According to a new data, cervical dilatation during labour for vaginal births can progress more slowly than the widely accepted benchmark of 1 cm / hour in many women. The study findings were published in the PLOS Medicine . Spontaneous labor progression for vaginal births is slower than expected in many women.
The new data was published by Olufemi Oladapo, Medical Officer at WHO Department of Reproductive Health and Research including the UNDP / UNFPA / UNICEF / WHO / World Bank Special Program of Research, Development and Research Training in Human Reproduction ( HRP ), Switzerland, and colleagues
As part of the World Health Organization's Better Outcomes in Labor Difficulty ( BOLD ) project, the authors examined the patterns of labor progression based on cervical dilatation over time.
The authors examined progression in a cohort of 5,606 women in Nigeria and Uganda who gave birth vaginally, with no adverse birth outcomes, following onset of spontaneous labor.
Researchers found that median time to advance by 1 cm exceeded 1 hour until 5 cm was reached for women having their first child and women who had given birth previously.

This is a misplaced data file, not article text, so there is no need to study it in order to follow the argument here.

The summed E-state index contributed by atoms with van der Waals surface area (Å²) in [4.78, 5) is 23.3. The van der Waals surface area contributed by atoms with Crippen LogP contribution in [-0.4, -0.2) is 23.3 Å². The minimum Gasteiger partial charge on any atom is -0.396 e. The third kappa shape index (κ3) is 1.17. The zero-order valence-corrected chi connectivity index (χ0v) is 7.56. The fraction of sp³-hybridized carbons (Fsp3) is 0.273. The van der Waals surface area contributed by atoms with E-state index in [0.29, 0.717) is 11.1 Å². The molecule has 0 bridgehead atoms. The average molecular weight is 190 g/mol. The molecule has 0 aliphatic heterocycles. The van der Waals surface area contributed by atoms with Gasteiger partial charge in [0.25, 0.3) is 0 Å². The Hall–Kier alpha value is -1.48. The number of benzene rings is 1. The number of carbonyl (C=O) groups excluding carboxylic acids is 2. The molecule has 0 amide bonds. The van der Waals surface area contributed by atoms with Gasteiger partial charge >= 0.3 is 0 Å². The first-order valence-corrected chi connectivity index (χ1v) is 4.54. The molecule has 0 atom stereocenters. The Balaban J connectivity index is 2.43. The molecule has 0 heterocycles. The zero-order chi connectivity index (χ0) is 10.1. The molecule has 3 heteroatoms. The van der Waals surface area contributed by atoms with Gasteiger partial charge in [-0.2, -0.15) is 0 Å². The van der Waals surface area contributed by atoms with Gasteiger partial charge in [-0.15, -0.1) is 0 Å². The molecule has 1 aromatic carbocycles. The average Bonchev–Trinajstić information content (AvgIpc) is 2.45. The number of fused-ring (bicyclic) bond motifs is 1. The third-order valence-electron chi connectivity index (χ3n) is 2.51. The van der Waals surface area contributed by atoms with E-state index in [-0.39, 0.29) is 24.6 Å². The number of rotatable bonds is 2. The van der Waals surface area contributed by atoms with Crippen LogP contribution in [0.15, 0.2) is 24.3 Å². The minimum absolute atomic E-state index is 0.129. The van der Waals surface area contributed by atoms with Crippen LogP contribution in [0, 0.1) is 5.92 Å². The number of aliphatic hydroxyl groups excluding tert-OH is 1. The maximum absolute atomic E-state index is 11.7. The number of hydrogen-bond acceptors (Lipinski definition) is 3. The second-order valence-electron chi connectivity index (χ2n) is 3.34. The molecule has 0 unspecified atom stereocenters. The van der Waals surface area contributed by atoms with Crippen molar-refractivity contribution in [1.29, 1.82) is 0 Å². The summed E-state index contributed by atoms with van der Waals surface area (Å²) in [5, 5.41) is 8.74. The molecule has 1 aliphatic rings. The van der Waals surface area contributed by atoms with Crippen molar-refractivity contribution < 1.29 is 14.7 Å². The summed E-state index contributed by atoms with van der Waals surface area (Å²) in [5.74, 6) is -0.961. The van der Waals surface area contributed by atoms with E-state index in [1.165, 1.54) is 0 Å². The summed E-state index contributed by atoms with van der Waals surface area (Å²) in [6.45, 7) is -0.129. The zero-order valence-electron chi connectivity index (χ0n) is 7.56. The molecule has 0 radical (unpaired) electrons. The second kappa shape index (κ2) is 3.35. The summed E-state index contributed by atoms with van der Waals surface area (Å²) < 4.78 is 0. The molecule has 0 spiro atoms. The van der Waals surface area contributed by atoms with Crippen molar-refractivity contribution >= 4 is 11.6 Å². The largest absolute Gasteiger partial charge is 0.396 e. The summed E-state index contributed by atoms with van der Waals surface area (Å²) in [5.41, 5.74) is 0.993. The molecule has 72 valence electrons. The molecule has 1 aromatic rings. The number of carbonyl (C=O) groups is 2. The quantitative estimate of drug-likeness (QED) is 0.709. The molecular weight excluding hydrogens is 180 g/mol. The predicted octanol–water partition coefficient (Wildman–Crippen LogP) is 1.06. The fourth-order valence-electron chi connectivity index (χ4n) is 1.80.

Furthermore, women giving birth to their first child and progressing at the slowest rates (95th percentile) may take up to 7 hours to progress from 4 to 5 cm, over 3 hours to progress from 5 to 6 cm, and up to 9 hours to progress from 6 to 10 cm.
The authors NOTED That as labor May not naturally accelerate in some women with cervical dilatation of at least 5 cm interventions to expedite labor Before This dilatation is Reached May be Inappropriate, irrespective of whether or not the woman has Given birth before.
The authors said: "Our work progression data clearly demonstrate that a minimum cervical dilatation rate of 1 cm / hour throughout the period traditionally described as active phase may be unrealistically fast for some women and should therefore not be universally applied as a threshold for identifying abnormally progressing labor. "
The authors add that "Averaged labor may not truly reflect the variability associated with labor progression , and their use for decision-making in labor management should be de-emphasized."